Mathewson said even though sales were record-setting in June, year-to-date they’re still down 13 per cent.
“We’re still in a high demand, low supply situation, we’ve been in that for over four years now and we don’t see that changing in the short term. Nobody has a crystal ball to know what will happen. If we do have another bout of COVID, but for right now we feel that our market is going to stay strong, just as it was in early spring.”
Mathewson said the average sale price was $408,317 in June.
“We had 24 listings that sold over $600,000. We don’t normally have that many sales in one single month that are over that amount, so because it’s just a mathematical equation, it’s an average, it really did push that average sale price up this month.”
The average sale price year-to-date is nearly $372,000, up 12 per cent.
RE/MAX Canada | Why Have Toronto Real Estate Prices Not Crashed? – RE/MAX News
In only a few short months, the COVID-19 pandemic decimated the global economy and permanently altered our lives. When the world rang in a new decade, nobody could have envisioned a virus outbreak and the resulting “new normal” for consumers, businesses and governments for the years to come. Some experts forecast that it could take years before we return to any semblance of normalcy, whether in the way we interact with each other or how financial markets function.
Since the public health crisis has affected every facet of the economy worldwide, all eyes have been on the red-hot Canadian real estate market. Closer to home, buyers and owners alike are waiting to see if Toronto will finally witness a drop in condominium and house prices. While it’s difficult to project long-term trends, recent figures indicate real estate Toronto prices are far from crashing.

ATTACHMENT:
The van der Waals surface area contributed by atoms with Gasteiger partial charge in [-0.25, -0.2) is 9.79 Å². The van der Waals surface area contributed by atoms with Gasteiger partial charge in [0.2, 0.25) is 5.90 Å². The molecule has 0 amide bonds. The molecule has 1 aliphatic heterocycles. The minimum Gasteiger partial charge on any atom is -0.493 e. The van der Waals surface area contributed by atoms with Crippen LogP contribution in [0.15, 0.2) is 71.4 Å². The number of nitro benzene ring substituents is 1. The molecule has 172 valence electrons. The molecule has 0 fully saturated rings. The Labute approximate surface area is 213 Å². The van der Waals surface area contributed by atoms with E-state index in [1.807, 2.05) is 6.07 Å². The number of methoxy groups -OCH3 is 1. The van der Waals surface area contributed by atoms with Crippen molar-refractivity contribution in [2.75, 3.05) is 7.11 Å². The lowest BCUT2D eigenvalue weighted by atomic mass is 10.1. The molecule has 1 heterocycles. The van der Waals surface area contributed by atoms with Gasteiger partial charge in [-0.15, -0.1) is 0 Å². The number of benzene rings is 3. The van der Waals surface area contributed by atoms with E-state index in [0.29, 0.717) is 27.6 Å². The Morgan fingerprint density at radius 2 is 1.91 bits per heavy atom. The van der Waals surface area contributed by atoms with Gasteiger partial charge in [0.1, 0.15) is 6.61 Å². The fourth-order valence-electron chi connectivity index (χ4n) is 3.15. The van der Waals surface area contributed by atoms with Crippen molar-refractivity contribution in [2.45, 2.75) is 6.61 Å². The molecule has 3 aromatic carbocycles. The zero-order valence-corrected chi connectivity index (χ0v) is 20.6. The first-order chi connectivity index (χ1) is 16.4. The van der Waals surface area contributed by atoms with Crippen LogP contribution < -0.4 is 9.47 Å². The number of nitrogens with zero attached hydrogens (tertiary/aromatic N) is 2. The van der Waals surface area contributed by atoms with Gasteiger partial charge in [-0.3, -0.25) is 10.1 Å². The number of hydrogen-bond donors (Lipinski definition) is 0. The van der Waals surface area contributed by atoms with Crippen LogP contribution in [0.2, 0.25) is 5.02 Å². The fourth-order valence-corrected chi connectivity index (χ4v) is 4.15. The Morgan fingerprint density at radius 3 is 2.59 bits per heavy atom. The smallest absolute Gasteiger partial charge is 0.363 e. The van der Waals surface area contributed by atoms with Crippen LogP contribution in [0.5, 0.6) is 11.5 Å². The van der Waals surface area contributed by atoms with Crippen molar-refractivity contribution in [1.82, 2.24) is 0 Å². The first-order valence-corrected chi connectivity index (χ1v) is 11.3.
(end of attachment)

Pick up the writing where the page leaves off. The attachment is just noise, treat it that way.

Did April Showers Bring May Flowers?
In April, the economic fallout of COVID-19 and the many social distancing guidelines triggered a deep freeze in the Toronto regional real estate market. A month later, there was an unexpected rebound.
According to May figures released by the Toronto Regional Real Estate Board (TRREB), home prices in Toronto and across the GTA were up 3 per cent year-over-year, to $863,599. In the 416 area, detached houses climbed 2.7 per cent and condos picked up 1.8 per cent. However, fewer transactions are taking place, with 4,606 properties changing hands in May – a 53.7-per-cent decline year-over-year but up 55.2 per cent compared to April 2020.
Overall, the real estate market has held steady throughout the financial crisis. While transactions have slumped since the coronavirus pandemic crippled the Canadian economy, average prices have remained resilient.
Why Have Toronto Real Estate Prices Not Crashed?
So, what is happening in one of the country’s hottest markets? The broader numbers show many people out of work, businesses shut down and rising household debt levels. At the same time, there has been sustained activity in the number of buyers compared to available listings. This is one of the chief factors in supporting price growth relative to last year’s pace, despite shifting market conditions.
Those who have kept their employment and refrained from dipping into their down-payment savings are in a good position to take advantage of lower borrowing costs. In March, the Bank of Canada (BoC) imposed a 50-basis-point emergency cut to interest rate, lowering its benchmark rate to 0.25 per cent. This is allowing buyers to borrow greater amounts of money at a lower cost over time. The institution has also pumped billions of liquidity into the financial system, making lenders more confident in issuing loans.